Port given $2.5m in debt-relief by SANFL - Sports News - Fanatics - the world's biggest events

Port given $2.5m in debt-relief by SANFL

By Daniel Brettig 20/05/2009 04:40:31 PM Comments (0)

Port Adelaide's short-term financial woes have been eased by the decision by AFL licence holder the SANFL to inject $2.5 million into the club.

But the formulation of an improved stadium deal and business plan - the key planks on the Power's plan to remain viable in the long run - remain to be finalised despite protracted negotiations between the club, the SANFL and the AFL.

The $2.5 million, in addition to another grant of $1 million handed to the Power in December 2008, will go partly towards wiping out a debt of $5.1 million while also funding Port's plans for a self-sustaining future.

The AFL is also expected to announce some short-term financial relief for Port, though the club's future beyond the next two years will depend more on the stadium, the business plan and the continuing search for new and improved revenue streams.

"This investment by the SANFL back into our business certainly eases the pressure on the club and importantly will allow us - when coupled with support from the AFL - to focus on delivering long-term growth," said Port president Brett Duncanson.

"This process is not about the short-term, this is about changing the long-term business model in partnership with our key stakeholders.

"We have firstly undertaken a detailed examination of the club's finances and forecasts, and communicated the results of that to those stakeholders.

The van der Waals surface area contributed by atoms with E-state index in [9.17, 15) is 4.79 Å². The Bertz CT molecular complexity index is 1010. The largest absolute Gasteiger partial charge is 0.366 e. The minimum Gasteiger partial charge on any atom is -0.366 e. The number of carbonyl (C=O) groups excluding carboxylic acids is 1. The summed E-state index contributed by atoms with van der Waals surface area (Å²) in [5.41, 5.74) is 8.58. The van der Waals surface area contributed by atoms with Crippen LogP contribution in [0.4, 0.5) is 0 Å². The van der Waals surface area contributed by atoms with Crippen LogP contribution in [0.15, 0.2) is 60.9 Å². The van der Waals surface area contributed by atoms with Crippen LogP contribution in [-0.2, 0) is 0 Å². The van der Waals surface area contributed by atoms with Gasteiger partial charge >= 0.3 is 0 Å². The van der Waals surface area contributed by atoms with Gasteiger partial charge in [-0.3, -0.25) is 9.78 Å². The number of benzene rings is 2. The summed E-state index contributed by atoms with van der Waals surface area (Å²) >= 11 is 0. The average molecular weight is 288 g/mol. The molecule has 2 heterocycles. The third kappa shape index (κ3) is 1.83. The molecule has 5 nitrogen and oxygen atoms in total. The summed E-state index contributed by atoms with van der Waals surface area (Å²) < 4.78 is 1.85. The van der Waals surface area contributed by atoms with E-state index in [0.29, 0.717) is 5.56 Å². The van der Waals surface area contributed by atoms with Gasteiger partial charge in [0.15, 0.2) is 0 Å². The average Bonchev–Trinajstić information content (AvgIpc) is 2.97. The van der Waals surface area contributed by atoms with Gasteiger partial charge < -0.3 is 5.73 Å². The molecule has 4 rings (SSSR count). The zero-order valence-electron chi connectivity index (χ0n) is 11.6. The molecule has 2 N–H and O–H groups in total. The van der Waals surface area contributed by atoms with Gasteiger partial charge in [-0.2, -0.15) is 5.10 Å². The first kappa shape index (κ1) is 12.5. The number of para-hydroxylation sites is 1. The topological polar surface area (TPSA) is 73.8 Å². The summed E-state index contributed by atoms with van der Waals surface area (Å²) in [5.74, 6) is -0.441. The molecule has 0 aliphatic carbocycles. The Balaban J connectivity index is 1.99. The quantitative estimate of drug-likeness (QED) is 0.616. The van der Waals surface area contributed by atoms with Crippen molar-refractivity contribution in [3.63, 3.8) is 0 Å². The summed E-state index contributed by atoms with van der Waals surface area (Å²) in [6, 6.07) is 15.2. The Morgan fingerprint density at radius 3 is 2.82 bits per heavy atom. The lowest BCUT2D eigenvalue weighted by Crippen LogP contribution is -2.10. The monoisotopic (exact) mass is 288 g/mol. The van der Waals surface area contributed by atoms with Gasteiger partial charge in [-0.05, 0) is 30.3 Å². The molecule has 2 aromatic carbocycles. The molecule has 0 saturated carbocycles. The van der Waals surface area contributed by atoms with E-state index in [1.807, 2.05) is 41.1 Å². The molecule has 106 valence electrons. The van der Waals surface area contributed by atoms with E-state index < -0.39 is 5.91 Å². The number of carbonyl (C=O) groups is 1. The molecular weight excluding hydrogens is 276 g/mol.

"They now understand and accept our position, and have agreed to work closely with us to methodically rebuild our business model so that it is sustainable well into the future.

"To allow that methodical rebuilding requires us to access a greater share of the revenue we generate at our home matches, but also a short-term cash re-injection for debt elimination and revenue certainty."

Duncanson said the stadium deal could be finalised in the next three months - an expectation seemingly supported by SANFL executive commissioner Leigh Whicker, who has noticeably softened an earlier hardline stance on the future of arrangements surrounding AAMI Stadium.

"The SA Football Commission and the Port Adelaide Football Club Board will continue to work together on both short and long-term strategies to ensure the ongoing sustainability of the club," said Whicker.

"A healthy and prosperous Port Adelaide is good for all football in South Australia."

Port have had more good news in the form of an updated projection for their return from home games in 2009.

"We are pleased that our crowds are up 15 per cent on last year when comparing like games," Duncanson said.

"If that trend continues, then combined with the efforts to cut costs it will substantially reduce our projected full-year stadium net loss under the current arrangements from the original budget estimate of $777,000 to somewhere closer to $400,000."

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